For four years they’ve been praying, studying and reflecting — preparing themselves to serve their church to the fullest. On Friday their training was celebrated when Bishop Blase Cupich, of the Catholic Diocese of Spokane, ordained them into the diaconate.
Eighteen men from Spokane, Brewster, Pullman, Spokane Valley, Colbert, Deer Park, Walla Wall, Twisp and Newport can now officially serve in the ministries of Word, Liturgy and Charity.
“This sacrament is about what’s happening to those being ordained,” Cupich said. “It’s about what’s happening in the church, this church…it’s about what this sacrament keeps alive in this time and in this place.”
In the Catholic Church deacons have the authority to proclaim the Gospel during services and serve as an ordinary minister during Holy Communion. They can also assist in Baptisms, funerals and weddings and can give certain blessings and preside over various services.
Deacon Eric Meisfjord, editor of the Inland Register, wrote that deacons also have, “the special task of interpreting for the rest of the church the needs, concerns, and hopes of the ecclesial and wider communities.” He added much of their time will be devoted to serving the sick, hungry, homeless and educating Catholic youth.
Cupich said deacons are crucial and allow priests to devote more of their time to teaching.
He said deacons, too, need to teach others about Christ and always be a “testament of the risen Lord.” This is done, he said, through hospitality.
Cupich said the deacons will minister to those whose first language isn’t church.
“People are seeking, people are lost…ambivalent, we have so many people like that in our midst, who don’t speak our language, but we need to listen to Christ…reach out to them,” he said.
Friends and family of the newly ordained deacons gathered at McCarthy Center at Gonzaga University to witness the ordination.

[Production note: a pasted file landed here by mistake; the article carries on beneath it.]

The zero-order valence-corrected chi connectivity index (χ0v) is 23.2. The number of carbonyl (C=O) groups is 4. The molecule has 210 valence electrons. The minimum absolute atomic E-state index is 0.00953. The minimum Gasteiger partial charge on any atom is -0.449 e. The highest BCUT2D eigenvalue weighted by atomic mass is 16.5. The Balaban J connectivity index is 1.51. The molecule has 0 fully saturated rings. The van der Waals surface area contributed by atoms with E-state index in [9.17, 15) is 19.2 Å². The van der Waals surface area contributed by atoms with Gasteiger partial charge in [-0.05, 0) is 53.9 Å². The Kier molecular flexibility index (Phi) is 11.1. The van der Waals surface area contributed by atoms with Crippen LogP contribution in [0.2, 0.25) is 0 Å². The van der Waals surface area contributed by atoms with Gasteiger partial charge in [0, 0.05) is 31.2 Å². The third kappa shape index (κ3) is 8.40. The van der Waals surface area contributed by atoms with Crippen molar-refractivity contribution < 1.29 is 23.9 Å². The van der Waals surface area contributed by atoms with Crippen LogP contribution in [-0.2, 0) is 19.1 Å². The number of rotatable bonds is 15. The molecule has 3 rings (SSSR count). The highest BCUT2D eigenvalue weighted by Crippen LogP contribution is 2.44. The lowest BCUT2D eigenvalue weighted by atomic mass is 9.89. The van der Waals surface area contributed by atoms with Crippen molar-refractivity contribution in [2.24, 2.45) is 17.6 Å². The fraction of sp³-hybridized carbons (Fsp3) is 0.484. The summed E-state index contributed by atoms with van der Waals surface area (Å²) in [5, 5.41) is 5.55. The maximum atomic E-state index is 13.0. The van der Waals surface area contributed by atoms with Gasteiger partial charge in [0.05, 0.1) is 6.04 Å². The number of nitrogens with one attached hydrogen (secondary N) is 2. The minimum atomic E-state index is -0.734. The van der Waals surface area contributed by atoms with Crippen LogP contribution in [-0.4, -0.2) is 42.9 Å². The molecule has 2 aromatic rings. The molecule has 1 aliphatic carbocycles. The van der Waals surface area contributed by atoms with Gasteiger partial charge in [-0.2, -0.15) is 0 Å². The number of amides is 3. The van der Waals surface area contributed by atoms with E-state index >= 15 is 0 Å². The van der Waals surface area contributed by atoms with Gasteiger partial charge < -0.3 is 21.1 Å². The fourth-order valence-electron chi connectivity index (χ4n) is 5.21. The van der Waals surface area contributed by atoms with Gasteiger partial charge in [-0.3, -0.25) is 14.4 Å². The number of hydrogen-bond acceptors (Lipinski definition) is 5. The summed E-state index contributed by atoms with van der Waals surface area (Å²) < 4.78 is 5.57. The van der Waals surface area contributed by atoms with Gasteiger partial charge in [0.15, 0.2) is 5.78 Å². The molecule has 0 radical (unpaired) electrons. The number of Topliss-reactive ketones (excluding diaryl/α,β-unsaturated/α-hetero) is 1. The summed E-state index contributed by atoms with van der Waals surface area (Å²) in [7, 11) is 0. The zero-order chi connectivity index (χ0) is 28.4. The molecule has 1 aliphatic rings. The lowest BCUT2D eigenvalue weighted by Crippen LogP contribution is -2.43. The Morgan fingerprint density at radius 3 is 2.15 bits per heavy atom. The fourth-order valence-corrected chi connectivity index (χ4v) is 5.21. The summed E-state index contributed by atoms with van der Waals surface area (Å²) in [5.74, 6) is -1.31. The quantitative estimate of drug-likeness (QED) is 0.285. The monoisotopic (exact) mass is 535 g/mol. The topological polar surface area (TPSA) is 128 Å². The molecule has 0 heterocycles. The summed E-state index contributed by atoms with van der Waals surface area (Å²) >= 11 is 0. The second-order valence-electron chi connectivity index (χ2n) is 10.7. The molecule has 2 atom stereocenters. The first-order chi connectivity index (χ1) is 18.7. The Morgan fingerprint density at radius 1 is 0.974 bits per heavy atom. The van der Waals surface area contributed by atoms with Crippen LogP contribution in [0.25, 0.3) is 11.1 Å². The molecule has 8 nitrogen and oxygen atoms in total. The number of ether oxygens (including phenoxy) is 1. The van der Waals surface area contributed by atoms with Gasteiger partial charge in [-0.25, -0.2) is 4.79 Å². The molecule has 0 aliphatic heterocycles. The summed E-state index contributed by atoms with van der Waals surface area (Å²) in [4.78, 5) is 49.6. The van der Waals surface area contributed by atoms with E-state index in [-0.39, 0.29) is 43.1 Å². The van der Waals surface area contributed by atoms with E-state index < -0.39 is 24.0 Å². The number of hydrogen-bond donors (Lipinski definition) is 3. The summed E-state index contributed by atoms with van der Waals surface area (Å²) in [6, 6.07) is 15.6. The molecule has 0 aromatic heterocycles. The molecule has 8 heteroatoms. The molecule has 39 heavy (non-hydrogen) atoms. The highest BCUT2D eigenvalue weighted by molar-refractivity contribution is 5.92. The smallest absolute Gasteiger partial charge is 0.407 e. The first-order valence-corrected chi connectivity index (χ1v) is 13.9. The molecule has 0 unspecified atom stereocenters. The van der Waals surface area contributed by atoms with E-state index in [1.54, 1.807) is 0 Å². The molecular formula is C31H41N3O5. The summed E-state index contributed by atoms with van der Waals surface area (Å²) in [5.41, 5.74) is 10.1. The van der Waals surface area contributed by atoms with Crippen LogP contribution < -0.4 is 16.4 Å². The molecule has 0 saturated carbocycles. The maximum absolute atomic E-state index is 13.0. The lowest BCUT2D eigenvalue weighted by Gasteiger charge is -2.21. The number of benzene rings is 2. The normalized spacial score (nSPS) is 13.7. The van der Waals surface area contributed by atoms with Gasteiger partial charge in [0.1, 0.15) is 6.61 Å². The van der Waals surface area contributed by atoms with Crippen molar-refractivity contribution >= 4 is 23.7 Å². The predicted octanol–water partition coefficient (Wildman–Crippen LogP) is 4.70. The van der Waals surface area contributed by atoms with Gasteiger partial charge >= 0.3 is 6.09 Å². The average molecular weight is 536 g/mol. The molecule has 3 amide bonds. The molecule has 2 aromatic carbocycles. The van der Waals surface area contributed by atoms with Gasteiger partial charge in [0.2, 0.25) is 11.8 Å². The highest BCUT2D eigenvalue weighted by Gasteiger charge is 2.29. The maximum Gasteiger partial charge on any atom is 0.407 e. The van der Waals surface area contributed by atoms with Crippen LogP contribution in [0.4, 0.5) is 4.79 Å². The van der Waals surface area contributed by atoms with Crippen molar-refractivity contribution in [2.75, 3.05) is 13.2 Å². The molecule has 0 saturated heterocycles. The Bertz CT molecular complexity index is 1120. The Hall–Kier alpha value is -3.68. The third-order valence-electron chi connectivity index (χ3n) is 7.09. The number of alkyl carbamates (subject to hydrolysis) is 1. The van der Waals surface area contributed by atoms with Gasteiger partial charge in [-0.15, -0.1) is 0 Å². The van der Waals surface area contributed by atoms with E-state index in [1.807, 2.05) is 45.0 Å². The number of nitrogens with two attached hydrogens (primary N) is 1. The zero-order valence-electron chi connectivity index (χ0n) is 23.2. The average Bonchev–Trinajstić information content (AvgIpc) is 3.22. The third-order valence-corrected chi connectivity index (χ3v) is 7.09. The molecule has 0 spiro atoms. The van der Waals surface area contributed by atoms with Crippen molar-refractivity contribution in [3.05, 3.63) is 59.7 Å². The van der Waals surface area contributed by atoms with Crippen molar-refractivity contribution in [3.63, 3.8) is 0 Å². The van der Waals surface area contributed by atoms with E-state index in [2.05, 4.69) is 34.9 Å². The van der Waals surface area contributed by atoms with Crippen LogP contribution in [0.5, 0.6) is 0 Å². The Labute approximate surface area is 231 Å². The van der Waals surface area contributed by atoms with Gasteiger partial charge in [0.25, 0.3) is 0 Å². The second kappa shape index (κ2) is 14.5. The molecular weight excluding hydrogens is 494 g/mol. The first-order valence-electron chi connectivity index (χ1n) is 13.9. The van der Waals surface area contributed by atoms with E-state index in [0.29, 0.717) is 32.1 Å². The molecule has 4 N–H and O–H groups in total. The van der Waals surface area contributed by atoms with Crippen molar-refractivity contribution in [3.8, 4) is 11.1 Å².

The deacons will be serving the following parishes:
Jose Aparicio, 58, Sacred Heart Parish in Brewster
Bonifacio Arebalo, 44, Sacred Heart Parish in Brewster
Craig Blomgren, 57, Assumption Parish in Spokane
H. Rov. Buck, 65, St. Francis Xavier Parish in Spokane
Brian Ernst, 54, Sacred Heart Parish in Spokane
James Evermann, 67, Sacred Heart Parish in Pullman
Dan Glatt, 47, Our Lady of Fatima Parish in Spokane
Thomas Heavey, 53, St. Thomas More Parish in Spokane
James Kestell, 56, St. Joseph Parish in Colbert
Victor Lopez, 57, Cathedral of Our Lady of Lourdes in Spokane
Perry Pearman, 59, St. Mary’s Presentation Parish in Deer Park
Allen Peterson, 66, St. Anthony Parish in Spokane
Maclobio Robles, 39, St. Patrick Parish in Walla Walla
Nick Senger, 47, St. Peter Parish in Spokane
Jim Schwarzer, 61, St. Anthony Parish in Spokane
Jose David Torrest, 47, St. Joseph Parish in Spokane
William Wehmeyer, 66, St. Genevieve Parish, Twisp
John Westover, 65, St. Anthony Parish in Newport
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Tracy Simmons is an award winning journalist specializing in religion reporting, digital entrepreneurship and social journalism. In her 15 years on the religion beat, Simmons has tucked a notepad in her pocket and found some of her favorite stories aboard cargo ships in New Jersey, on a police chase in Albuquerque, in dusty Texas church bell towers, on the streets of New York and in tent cities in Haiti.
Simmons has worked as a multimedia journalist for newspapers across New Mexico, Texas and Connecticut. Currently she serves as the executive director of SpokaneFAVS.com, a digital journalism start-up covering religion news and commentary in Spokane, Wash. She is also a Scholarly Assistant Professor at Washington State University.